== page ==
Indeed for the National Survey, interviewers were briefed to code people who hesitated over their answer to the question (owing to the fact that they did have some Welsh-speaking ability) as Welsh-speaking (around 4 per cent), because there was a subsequent question on level of ability.  

For these reasons, some respondents recorded as speaking Welsh in the National Survey or the APS might have reported that they were not Welsh-speaking when completing the Census questionnaire. 


 As stated above, the 2013-14 Welsh Language Use Survey and the National Survey itself gave different estimates for the percentage of Welsh speakers (23 per cent and 24 per cent respectively). 


 The reason for the discrepancy between these two surveys is that in the National Survey the respondent stated who they believed could speak Welsh in their household. 

The first question in the self-completion questionnaire for the Welsh Language Use Survey repeats the question that was asked in the National Survey. Adult Welsh Language Use Survey 2013-14 Young Person Welsh Language Use Survey 2013-14 



Answers to these questions revealed that not everyone agreed with the original respondent’s opinion about the Welsh language ability of other members of the household. Although initially identified as Welsh speakers, some respondents subsequently stated that they could not speak Welsh. Consequently, the first estimate provided by the National Survey decreased for the Welsh Language Use Survey.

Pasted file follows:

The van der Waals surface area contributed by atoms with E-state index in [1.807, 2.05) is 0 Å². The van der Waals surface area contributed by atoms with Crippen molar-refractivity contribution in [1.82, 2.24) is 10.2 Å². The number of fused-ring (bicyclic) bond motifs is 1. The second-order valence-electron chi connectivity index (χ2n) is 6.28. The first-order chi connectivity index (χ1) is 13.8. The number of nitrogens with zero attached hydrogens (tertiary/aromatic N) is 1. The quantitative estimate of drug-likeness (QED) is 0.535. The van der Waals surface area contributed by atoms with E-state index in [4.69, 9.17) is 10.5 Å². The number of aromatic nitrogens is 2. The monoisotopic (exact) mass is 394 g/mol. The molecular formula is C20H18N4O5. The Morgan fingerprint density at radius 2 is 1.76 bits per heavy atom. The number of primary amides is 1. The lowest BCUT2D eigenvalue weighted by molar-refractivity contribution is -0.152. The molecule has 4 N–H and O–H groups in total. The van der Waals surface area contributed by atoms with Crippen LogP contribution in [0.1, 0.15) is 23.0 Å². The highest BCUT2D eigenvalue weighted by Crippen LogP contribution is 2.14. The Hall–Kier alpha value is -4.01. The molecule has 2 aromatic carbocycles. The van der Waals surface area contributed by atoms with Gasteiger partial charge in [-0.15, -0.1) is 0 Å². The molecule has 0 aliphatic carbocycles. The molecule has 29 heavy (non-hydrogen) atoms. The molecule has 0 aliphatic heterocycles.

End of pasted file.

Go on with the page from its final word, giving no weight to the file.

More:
Comments

  1. You are right to draw attention to the infallibilty of census statistics in regard to languages spoken. I have discussed this matter with people in Brittany, in the Basque country and in the Slovene-speaking areas of Italy and Austria.

    Although you might not like the source, I’d like to cite from a text by Mike Hedges AM. See:
    http://www.bevanfoundation.org/commentary/the-future-of-the-welsh-language/
    ‘The Census has no rules on how you define the ability to speak Welsh, so there are bound to be inconsistencies between Censuses as people use different definitions. For example, the percentages of children able to speak Welsh reported by the Census reflect the percentages of children learning Welsh as a second language within Welsh medium education rather than the percentages of those with substantial ability. “My three year old is attending a Welsh medium school therefore they must speak Welsh, so when I complete the Census form I tick the Welsh-speaking box”, is the reaction of many parents.’

    My view is that the number of Welsh-speakers is exaggerated in the 2011 census. Then there is the vexed issue of whether people who could potentially speak Welsh and are recorded as Welsh-speakers, do so in practice. Take the example of a pupil in a Welsh-language secondary school in south-west Wales. He or she might have the ability to speak Welsh with school staff, but simply does not use the language outside school, and abandons the language upon leaving school.

    I write this not to be destructive or negative, but to add an element of realism to the debate. We can’t be where we would like to be if we don’t acknowledge our starting point with honesty.

    ReplyDelete
    Replies
    1. But also, as pointed out above, there are those who can and do speak Welsh, yet do not say so on the Census. If these other surveys are consistently higher than the Census, then questions need to be asked. In terms of use, over 350,000 people according to the Welsh Language Use survey alluded to above use Welsh daily.

      Delete